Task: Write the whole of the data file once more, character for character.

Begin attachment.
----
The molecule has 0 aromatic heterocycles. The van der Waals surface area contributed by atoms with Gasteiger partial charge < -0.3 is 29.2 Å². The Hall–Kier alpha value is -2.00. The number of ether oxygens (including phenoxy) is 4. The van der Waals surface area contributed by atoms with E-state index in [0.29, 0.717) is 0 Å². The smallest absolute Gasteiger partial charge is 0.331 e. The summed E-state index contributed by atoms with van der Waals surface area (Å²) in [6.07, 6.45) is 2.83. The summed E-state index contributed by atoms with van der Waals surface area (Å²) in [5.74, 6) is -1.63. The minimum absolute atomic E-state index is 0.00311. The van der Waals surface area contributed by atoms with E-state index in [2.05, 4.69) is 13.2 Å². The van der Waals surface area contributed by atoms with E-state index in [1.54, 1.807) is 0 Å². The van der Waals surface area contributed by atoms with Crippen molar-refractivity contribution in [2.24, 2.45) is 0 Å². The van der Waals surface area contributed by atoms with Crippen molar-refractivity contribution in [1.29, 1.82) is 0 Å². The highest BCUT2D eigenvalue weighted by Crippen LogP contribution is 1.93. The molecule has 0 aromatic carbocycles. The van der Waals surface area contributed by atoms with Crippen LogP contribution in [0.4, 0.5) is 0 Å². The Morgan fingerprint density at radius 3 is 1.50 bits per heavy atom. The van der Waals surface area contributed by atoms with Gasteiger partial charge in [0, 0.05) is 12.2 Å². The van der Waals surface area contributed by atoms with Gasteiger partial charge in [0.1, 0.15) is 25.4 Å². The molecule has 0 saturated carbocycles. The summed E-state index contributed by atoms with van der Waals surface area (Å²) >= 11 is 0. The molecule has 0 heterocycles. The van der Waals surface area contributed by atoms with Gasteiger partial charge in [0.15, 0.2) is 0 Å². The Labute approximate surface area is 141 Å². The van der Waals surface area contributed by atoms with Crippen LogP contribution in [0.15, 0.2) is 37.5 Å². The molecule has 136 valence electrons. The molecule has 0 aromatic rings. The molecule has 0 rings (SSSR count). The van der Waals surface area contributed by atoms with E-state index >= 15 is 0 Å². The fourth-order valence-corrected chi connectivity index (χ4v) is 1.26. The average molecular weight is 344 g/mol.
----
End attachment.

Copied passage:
The molecule has 0 aromatic heterocycles. The van der Waals surface area contributed by atoms with Gasteiger partial charge < -0.3 is 29.2 Å². The Hall–Kier alpha value is -2.00. The number of ether oxygens (including phenoxy) is 4. The van der Waals surface area contributed by atoms with E-state index in [0.29, 0.717) is 0 Å². The smallest absolute Gasteiger partial charge is 0.331 e. The summed E-state index contributed by atoms with van der Waals surface area (Å²) in [6.07, 6.45) is 2.83. The summed E-state index contributed by atoms with van der Waals surface area (Å²) in [5.74, 6) is -1.63. The minimum absolute atomic E-state index is 0.00311. The van der Waals surface area contributed by atoms with E-state index in [2.05, 4.69) is 13.2 Å². The van der Waals surface area contributed by atoms with E-state index in [1.54, 1.807) is 0 Å². The van der Waals surface area contributed by atoms with Crippen molar-refractivity contribution in [2.24, 2.45) is 0 Å². The van der Waals surface area contributed by atoms with Crippen molar-refractivity contribution in [1.29, 1.82) is 0 Å². The highest BCUT2D eigenvalue weighted by Crippen LogP contribution is 1.93. The molecule has 0 aromatic carbocycles. The van der Waals surface area contributed by atoms with Crippen LogP contribution in [0.4, 0.5) is 0 Å². The Morgan fingerprint density at radius 3 is 1.50 bits per heavy atom. The van der Waals surface area contributed by atoms with Gasteiger partial charge in [0, 0.05) is 12.2 Å². The van der Waals surface area contributed by atoms with Gasteiger partial charge in [0.1, 0.15) is 25.4 Å². The molecule has 0 saturated carbocycles. The summed E-state index contributed by atoms with van der Waals surface area (Å²) >= 11 is 0. The molecule has 0 heterocycles. The van der Waals surface area contributed by atoms with Gasteiger partial charge in [0.15, 0.2) is 0 Å². The Labute approximate surface area is 141 Å². The van der Waals surface area contributed by atoms with Crippen LogP contribution in [0.15, 0.2) is 37.5 Å². The molecule has 136 valence electrons. The molecule has 0 aromatic rings. The molecule has 0 rings (SSSR count). The van der Waals surface area contributed by atoms with E-state index >= 15 is 0 Å². The fourth-order valence-corrected chi connectivity index (χ4v) is 1.26. The average molecular weight is 344 g/mol.